During the holidays, my phone lights up like a Christmas tree with family and friends looking for ideas on cocktails, wines, and bubbles for their celebrations. Here are some recent favorites that will take the edge off the family drama and take the chill away.
Cocktails are a great way to break the ice at large family meals and gatherings. They can also serve as a simple and elegant accompaniment to dessert, to signal the end of the meal and beginning of a Herculean cleanup and dishwashing effort. Since spirits can be expensive, and since it’s a given that many people will have already imbibed, feel free to make small ones. A little taste can go a long way.
A new fave is a LEMON-BASIL MARTINI. Yes, basil! This was born out of the pangs of guilt felt when throwing away bunches of basil because it would spoil. It’s essentially a lemon drop with a generous fistful of fresh basil leaves. Wash well and pat dry, as basil is often grown in gritty, sandy soil. Roll the basil in your palm to bruise the leaves and drop in a martini shaker with a tablespoon of sugar. Juice a whole small lemon in to the shaker and, heck, throw in that rind as well. Muddle it with a wooden spoon, fill to near the top with ice, and add 8 ounces (about 1 cup) of vodka. Shake the living daylights out of it for a good 10 count, then serve in to small cordial glasses. This will make about six pleasantly green petite martinis. This is equally delicious made with gin instead of vodka, but always, you’ll need to adjust to your tastes.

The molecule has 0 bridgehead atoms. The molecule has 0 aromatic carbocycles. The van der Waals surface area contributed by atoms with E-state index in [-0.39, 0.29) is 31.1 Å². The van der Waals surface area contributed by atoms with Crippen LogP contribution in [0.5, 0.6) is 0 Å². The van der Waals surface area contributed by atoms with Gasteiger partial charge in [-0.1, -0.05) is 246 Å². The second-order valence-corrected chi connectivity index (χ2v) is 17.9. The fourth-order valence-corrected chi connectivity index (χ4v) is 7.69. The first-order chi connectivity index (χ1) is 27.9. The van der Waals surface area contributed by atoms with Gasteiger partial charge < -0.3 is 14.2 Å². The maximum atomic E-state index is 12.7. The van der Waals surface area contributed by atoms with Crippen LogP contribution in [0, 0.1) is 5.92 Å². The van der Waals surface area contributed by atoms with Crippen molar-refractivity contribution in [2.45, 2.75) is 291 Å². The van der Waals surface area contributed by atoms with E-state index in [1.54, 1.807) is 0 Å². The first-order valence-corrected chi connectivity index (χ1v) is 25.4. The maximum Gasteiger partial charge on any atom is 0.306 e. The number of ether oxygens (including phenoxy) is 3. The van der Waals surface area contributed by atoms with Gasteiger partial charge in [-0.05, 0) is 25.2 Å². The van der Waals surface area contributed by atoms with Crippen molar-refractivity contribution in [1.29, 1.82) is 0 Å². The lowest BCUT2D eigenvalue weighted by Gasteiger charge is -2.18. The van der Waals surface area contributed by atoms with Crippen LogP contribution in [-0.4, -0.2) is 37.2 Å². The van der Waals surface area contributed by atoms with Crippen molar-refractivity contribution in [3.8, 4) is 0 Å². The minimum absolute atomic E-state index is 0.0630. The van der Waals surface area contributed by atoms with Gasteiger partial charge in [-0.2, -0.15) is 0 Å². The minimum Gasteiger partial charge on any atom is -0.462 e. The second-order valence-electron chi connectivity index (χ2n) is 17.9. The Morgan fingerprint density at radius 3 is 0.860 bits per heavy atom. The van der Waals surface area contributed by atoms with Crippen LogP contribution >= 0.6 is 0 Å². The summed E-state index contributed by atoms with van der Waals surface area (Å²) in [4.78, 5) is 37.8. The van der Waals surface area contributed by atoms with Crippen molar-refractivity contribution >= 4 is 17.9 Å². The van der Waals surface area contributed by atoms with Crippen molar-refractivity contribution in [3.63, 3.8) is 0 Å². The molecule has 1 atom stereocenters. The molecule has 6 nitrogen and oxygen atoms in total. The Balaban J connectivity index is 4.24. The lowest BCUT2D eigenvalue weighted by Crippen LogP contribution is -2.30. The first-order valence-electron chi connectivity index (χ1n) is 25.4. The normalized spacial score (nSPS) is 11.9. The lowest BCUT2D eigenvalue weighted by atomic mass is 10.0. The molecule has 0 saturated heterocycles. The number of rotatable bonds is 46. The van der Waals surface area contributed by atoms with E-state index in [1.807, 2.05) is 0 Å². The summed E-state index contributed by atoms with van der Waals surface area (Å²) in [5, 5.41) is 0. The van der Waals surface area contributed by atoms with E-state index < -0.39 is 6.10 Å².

Another terrific holiday drink is a GINGER MARTINI. Rather than use cloyingly syrupy schnapps, I recommend the intriguing Stone’s Original Ginger, a black currant ginger-infused wine from England. Use three parts vodka to one part Stone’s, shake over ice and serve. Garnish with a lime if you like it tart.
Holidays and cooler weather beg for brown spirits. For a whiskey cocktail try the RED SNAPPER. A value-minded bottle like Seagram's 7 is just fine. Fill a lowball (or small juice glass) with ice. Add 2 ounces of whiskey. This drink calls for diSaronno, but it is definitely not cheap! Either ask a friend or family member to pick up a bottle, or buy a few “airplane bottles.” You won’t need much. Add a splash of the diSaronno and top with cranberry juice. If you like, shake or stir to mix, return to the lowball and garnish with an orange wheel. It’s outrageously good.
There are so many wines of wonderful quality and value that go great with turkey, tofurkey, or whatever might be at your holiday table. A standout is the FAIRVIEW PINOTAGE from South Africa. This funky, strange grape is a cousin of Pinot Noir and, by design, is light enough to accompany poultry or fish. A bonus is this less-than-$10 bargain can often be found on Hannaford’s shelves, making one-stop shopping a possibility.